You must know how good it feels when everything falls into place. The lows are nothing but blips on the way to restoring the club to its natural state, no matter how long these blips might drag on. Maybe we have a bit of an unhealthy relationship, Arsenal and I, and maybe some of these other Arsenal fans are fully warranted not to sit back and take it. I just don’t see it that way, though. When I chose my team I made a commitment to that badge, just as you did every time you used to put on an Arsenal jersey, bearing the weight of not just the team’s present and uncertain future but equally its momentous past. I would have rooted for you no matter what, Alex, because I root for Arsenal no matter what, and as long as you Respect the Badge I don’t make distinctions.
Tell me, how many times have you been referred to as a “product”? A youth “product,” for example. I almost used the term earlier and had to stop myself. You would think we grew you out of the earth or something, the way we claim you as an object: “ours.” I do not know how much free time you have or if you have any inclination to spend that time reading Marx, but I want you to know that professional athletes like you are not exempt from alienation just because you earn enormous salaries. (Please refer also to renowned 21st-century thinker/fashion icon Héctor Bellerín.) In what other industry do we talk about workers being bought and sold, do we discuss the size of their price tags, so shamelessly? You are worth more than whatever capacity your body has for labor, and it is us fans who really need to learn this, we who throw you under the bus if you do not get a goal or an assist in each game. There are more ways to contribute to a team than statistics will ever be able to show.
I am going to tell you a secret, Alex. Sometimes I wish I did not have to associate my love of our team with that of “Arsenal fans” as they are commonly perceived. The loudest ones, who only recognize the success of our women’s team when it can be used as ammo to emasculate the men’s team. The ones who abuse our players on any site they can find. The ones who screamed “Wenger Out!” unironically. Say what you want about Arsène Wenger (this is just an expression—I will fight all Wenger haters) but he believed in his players almost to a fault, which is one of the most endearing (though, admittedly, frustrating) things about him. He took one for the team, literally, more times than I can count. And still we found a way to make him feel unwelcome at Arsenal, even after all of his years of service. Alex, I do not want to believe that I ever contributed to making you feel unwelcome at this club. I do not want to be grouped in with those people who did. But I also do not want to lose my already tenuous right to say “we”, “us” and “our(s).” I could never abandon this community that feels so integral to my identity, and yet I feel (and I know) that I have very little control over how this community acts and sounds, how this community looks and is looked at. It’s very hard to feel proud of the cruelty, melodrama, and negativity that seems to dominate the Arsenal fan experience; in fact, it’s impossible. I’ve tried to excuse certain behavior and it only makes me feel farther separated from the team I want to hold close.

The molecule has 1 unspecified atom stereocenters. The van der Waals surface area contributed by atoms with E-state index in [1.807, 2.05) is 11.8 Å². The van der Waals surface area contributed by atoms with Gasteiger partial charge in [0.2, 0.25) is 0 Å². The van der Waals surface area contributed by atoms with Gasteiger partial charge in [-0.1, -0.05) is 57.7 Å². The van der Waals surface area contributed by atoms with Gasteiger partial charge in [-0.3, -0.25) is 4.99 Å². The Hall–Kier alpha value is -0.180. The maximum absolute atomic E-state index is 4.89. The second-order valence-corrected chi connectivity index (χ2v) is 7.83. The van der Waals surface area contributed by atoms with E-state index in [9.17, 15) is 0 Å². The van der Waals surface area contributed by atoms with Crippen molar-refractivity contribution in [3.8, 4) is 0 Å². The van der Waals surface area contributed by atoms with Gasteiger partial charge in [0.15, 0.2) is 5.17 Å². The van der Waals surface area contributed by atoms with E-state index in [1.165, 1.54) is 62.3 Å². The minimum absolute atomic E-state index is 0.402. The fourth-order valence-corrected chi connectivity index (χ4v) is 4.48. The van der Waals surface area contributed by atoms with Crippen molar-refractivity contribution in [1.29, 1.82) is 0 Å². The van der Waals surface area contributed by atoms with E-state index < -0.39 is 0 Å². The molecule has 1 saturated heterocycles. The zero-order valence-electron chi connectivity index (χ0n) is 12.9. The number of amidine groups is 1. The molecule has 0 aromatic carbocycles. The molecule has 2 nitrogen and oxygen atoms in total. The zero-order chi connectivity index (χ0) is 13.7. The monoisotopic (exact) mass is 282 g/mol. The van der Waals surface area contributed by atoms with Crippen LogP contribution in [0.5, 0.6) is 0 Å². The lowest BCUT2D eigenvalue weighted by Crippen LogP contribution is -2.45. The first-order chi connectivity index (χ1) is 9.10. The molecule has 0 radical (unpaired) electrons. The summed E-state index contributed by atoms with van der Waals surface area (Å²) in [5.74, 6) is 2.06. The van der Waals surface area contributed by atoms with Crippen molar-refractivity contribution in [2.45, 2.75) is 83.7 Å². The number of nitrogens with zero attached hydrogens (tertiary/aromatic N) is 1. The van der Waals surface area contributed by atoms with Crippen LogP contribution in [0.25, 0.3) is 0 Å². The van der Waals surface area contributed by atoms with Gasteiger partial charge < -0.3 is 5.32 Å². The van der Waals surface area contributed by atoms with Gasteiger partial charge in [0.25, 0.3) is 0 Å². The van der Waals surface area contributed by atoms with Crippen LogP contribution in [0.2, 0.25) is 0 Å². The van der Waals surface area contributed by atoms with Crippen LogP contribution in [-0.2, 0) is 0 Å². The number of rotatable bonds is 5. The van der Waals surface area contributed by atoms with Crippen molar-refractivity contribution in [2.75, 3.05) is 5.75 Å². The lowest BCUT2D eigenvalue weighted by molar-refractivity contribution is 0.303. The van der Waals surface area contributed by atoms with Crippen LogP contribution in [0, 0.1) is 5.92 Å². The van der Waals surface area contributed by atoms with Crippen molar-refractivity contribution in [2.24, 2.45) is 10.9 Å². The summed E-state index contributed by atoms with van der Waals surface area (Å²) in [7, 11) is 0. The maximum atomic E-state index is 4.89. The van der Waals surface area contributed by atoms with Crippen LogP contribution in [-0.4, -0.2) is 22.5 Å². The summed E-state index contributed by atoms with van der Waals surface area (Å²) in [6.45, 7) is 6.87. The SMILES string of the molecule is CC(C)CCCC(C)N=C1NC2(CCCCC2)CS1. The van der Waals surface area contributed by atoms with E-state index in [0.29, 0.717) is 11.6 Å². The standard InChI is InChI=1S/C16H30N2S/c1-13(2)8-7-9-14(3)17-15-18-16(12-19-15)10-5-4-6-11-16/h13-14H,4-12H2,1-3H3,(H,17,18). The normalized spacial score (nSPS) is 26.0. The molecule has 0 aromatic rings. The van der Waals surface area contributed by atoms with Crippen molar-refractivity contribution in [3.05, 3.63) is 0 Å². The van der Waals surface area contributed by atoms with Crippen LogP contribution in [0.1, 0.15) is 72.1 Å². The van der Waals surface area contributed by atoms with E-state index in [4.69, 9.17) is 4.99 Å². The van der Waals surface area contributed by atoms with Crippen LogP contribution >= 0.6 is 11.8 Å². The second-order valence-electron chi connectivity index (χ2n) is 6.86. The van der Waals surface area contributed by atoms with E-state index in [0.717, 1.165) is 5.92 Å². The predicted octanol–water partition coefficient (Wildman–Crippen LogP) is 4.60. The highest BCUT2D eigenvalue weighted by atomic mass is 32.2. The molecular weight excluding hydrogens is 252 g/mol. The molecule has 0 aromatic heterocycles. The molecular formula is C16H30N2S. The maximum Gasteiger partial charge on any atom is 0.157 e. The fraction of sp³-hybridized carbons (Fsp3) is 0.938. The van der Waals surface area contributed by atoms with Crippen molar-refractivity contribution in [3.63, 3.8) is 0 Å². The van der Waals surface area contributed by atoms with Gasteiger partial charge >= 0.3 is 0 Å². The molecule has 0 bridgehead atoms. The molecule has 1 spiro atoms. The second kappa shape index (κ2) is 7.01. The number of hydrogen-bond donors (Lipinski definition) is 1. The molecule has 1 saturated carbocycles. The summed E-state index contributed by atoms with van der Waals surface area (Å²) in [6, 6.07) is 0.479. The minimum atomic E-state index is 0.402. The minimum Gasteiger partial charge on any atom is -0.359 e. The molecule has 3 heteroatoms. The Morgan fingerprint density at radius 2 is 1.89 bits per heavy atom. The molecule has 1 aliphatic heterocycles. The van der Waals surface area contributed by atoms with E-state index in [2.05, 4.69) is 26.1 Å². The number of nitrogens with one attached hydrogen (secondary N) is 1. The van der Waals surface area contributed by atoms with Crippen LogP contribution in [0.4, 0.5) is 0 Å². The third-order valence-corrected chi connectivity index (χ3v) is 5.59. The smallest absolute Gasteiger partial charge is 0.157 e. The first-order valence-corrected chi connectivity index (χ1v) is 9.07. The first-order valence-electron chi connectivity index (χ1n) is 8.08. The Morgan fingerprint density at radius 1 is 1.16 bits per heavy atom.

That is why I am writing to you, Alex, in an attempt to do that thing us women have always been taught not to do: take up space. Because I do not think I am the only one who needs it—I think you players could really use a voice that speaks out, and speaks loudly, about how you are human, and therefore you are vulnerable. Those fighting to take up more space in the club’s fandom are out here, rooting for you, and although the fog of toxic masculinity is thick and difficult to traverse, one day we’ll cut right through it. And then, fuck it, we’ll bake ourselves a cake made out of rainbows and smiles and eat that shit right up.
I don’t know much about what it means to be an Everton fan, but I’m sure many of them are like I’ve described above, looking to center your humanity first and foremost. I hope they speak louder than I was able to, Alex. I hope their support reaches you like a crescendo, getting louder and greater until it’s all you can hear, all you can feel. The true Arsenal fans will want to join in. After all, once a Gunner, always a Gunner.